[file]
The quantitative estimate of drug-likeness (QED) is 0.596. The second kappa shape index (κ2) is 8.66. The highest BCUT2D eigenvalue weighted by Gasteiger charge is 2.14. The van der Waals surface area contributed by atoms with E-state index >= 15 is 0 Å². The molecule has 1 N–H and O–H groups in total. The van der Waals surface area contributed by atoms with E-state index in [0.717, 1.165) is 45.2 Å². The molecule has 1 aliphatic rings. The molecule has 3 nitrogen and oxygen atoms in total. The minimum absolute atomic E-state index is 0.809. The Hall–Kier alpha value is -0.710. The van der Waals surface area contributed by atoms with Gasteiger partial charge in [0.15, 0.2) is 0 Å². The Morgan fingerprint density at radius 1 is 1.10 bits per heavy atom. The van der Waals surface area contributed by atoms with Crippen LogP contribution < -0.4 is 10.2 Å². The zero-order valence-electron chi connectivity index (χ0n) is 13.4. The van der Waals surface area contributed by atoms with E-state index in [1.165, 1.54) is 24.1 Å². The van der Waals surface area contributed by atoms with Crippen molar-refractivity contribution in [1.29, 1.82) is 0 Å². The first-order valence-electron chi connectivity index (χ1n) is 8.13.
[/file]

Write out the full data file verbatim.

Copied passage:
The quantitative estimate of drug-likeness (QED) is 0.596. The second kappa shape index (κ2) is 8.66. The highest BCUT2D eigenvalue weighted by Gasteiger charge is 2.14. The van der Waals surface area contributed by atoms with E-state index >= 15 is 0 Å². The molecule has 1 N–H and O–H groups in total. The van der Waals surface area contributed by atoms with E-state index in [0.717, 1.165) is 45.2 Å². The molecule has 1 aliphatic rings. The molecule has 3 nitrogen and oxygen atoms in total. The minimum absolute atomic E-state index is 0.809. The Hall–Kier alpha value is -0.710. The van der Waals surface area contributed by atoms with Gasteiger partial charge in [0.15, 0.2) is 0 Å². The Morgan fingerprint density at radius 1 is 1.10 bits per heavy atom. The van der Waals surface area contributed by atoms with Crippen LogP contribution < -0.4 is 10.2 Å². The zero-order valence-electron chi connectivity index (χ0n) is 13.4. The van der Waals surface area contributed by atoms with E-state index in [1.165, 1.54) is 24.1 Å². The van der Waals surface area contributed by atoms with Crippen molar-refractivity contribution in [1.29, 1.82) is 0 Å². The first-order valence-electron chi connectivity index (χ1n) is 8.13.